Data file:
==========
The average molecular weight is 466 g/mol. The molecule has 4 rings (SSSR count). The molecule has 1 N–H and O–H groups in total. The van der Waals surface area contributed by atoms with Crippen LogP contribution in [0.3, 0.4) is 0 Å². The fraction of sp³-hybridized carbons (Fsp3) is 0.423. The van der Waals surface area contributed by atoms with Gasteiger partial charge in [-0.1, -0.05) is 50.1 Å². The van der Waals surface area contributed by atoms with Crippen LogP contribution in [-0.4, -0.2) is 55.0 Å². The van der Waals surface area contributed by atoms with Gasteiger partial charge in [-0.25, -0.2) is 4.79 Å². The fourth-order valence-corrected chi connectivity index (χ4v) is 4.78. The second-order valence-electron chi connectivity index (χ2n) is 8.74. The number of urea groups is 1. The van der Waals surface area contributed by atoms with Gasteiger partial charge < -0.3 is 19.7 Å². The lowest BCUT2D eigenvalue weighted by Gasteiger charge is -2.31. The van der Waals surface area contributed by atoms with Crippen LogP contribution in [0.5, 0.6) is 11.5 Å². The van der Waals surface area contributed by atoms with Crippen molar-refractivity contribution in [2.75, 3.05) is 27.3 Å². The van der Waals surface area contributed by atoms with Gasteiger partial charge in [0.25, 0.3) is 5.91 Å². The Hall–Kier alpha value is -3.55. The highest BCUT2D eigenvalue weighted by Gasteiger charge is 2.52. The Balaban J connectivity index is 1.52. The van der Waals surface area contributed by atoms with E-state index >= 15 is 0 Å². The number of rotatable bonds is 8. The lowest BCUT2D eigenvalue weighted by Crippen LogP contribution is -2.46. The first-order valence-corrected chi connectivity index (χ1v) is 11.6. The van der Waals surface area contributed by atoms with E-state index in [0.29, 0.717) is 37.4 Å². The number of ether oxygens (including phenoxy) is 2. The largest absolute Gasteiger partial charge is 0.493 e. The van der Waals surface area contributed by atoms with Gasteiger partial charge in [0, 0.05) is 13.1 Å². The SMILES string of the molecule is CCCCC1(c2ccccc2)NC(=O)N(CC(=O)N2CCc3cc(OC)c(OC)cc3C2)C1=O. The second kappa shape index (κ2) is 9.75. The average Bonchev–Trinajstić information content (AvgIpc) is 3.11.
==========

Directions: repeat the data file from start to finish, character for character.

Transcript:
The average molecular weight is 466 g/mol. The molecule has 4 rings (SSSR count). The molecule has 1 N–H and O–H groups in total. The van der Waals surface area contributed by atoms with Crippen LogP contribution in [0.3, 0.4) is 0 Å². The fraction of sp³-hybridized carbons (Fsp3) is 0.423. The van der Waals surface area contributed by atoms with Gasteiger partial charge in [-0.1, -0.05) is 50.1 Å². The van der Waals surface area contributed by atoms with Crippen LogP contribution in [-0.4, -0.2) is 55.0 Å². The van der Waals surface area contributed by atoms with Gasteiger partial charge in [-0.25, -0.2) is 4.79 Å². The fourth-order valence-corrected chi connectivity index (χ4v) is 4.78. The second-order valence-electron chi connectivity index (χ2n) is 8.74. The number of urea groups is 1. The van der Waals surface area contributed by atoms with Gasteiger partial charge < -0.3 is 19.7 Å². The lowest BCUT2D eigenvalue weighted by Gasteiger charge is -2.31. The van der Waals surface area contributed by atoms with Crippen LogP contribution in [0.5, 0.6) is 11.5 Å². The van der Waals surface area contributed by atoms with Crippen molar-refractivity contribution in [2.75, 3.05) is 27.3 Å². The van der Waals surface area contributed by atoms with Gasteiger partial charge in [0.25, 0.3) is 5.91 Å². The Hall–Kier alpha value is -3.55. The highest BCUT2D eigenvalue weighted by Gasteiger charge is 2.52. The Balaban J connectivity index is 1.52. The van der Waals surface area contributed by atoms with E-state index >= 15 is 0 Å². The number of rotatable bonds is 8. The lowest BCUT2D eigenvalue weighted by Crippen LogP contribution is -2.46. The first-order valence-corrected chi connectivity index (χ1v) is 11.6. The van der Waals surface area contributed by atoms with E-state index in [0.29, 0.717) is 37.4 Å². The number of ether oxygens (including phenoxy) is 2. The largest absolute Gasteiger partial charge is 0.493 e. The van der Waals surface area contributed by atoms with Gasteiger partial charge in [0, 0.05) is 13.1 Å². The SMILES string of the molecule is CCCCC1(c2ccccc2)NC(=O)N(CC(=O)N2CCc3cc(OC)c(OC)cc3C2)C1=O. The second kappa shape index (κ2) is 9.75. The average Bonchev–Trinajstić information content (AvgIpc) is 3.11.